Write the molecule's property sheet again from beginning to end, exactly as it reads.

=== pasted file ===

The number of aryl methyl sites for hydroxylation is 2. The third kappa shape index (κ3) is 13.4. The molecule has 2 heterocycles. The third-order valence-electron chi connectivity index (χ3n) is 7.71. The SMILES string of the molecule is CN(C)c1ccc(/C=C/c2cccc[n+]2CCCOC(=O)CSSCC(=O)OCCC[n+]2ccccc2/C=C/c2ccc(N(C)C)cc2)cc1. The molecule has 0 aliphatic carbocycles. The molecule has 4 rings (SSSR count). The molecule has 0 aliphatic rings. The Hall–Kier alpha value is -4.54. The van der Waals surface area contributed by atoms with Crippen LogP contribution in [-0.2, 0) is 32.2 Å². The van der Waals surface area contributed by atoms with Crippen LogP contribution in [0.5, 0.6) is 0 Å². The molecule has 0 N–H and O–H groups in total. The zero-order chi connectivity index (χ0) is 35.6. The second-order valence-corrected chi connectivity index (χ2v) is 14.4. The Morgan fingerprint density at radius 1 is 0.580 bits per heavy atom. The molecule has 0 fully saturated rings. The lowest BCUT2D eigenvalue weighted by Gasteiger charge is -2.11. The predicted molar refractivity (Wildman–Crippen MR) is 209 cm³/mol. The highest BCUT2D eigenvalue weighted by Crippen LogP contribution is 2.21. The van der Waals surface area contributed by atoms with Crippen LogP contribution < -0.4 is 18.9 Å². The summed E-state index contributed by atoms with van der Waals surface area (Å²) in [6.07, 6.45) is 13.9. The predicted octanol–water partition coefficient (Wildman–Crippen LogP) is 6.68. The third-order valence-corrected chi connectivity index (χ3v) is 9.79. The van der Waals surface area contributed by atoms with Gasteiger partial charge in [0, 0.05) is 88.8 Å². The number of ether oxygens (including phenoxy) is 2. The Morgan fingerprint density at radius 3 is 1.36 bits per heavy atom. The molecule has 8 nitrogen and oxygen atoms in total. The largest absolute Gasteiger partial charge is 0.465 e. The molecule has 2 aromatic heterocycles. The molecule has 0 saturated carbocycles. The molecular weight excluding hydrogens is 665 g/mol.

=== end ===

The number of aryl methyl sites for hydroxylation is 2. The third kappa shape index (κ3) is 13.4. The molecule has 2 heterocycles. The third-order valence-electron chi connectivity index (χ3n) is 7.71. The SMILES string of the molecule is CN(C)c1ccc(/C=C/c2cccc[n+]2CCCOC(=O)CSSCC(=O)OCCC[n+]2ccccc2/C=C/c2ccc(N(C)C)cc2)cc1. The molecule has 0 aliphatic carbocycles. The molecule has 4 rings (SSSR count). The molecule has 0 aliphatic rings. The Hall–Kier alpha value is -4.54. The van der Waals surface area contributed by atoms with Crippen LogP contribution in [-0.2, 0) is 32.2 Å². The van der Waals surface area contributed by atoms with Crippen LogP contribution in [0.5, 0.6) is 0 Å². The molecule has 0 N–H and O–H groups in total. The zero-order chi connectivity index (χ0) is 35.6. The second-order valence-corrected chi connectivity index (χ2v) is 14.4. The Morgan fingerprint density at radius 1 is 0.580 bits per heavy atom. The molecule has 0 fully saturated rings. The lowest BCUT2D eigenvalue weighted by Gasteiger charge is -2.11. The predicted molar refractivity (Wildman–Crippen MR) is 209 cm³/mol. The highest BCUT2D eigenvalue weighted by Crippen LogP contribution is 2.21. The van der Waals surface area contributed by atoms with Crippen LogP contribution < -0.4 is 18.9 Å². The summed E-state index contributed by atoms with van der Waals surface area (Å²) in [6.07, 6.45) is 13.9. The predicted octanol–water partition coefficient (Wildman–Crippen LogP) is 6.68. The third-order valence-corrected chi connectivity index (χ3v) is 9.79. The van der Waals surface area contributed by atoms with Gasteiger partial charge in [0, 0.05) is 88.8 Å². The number of ether oxygens (including phenoxy) is 2. The Morgan fingerprint density at radius 3 is 1.36 bits per heavy atom. The molecule has 8 nitrogen and oxygen atoms in total. The largest absolute Gasteiger partial charge is 0.465 e. The molecule has 2 aromatic heterocycles. The molecule has 0 saturated carbocycles. The molecular weight excluding hydrogens is 665 g/mol.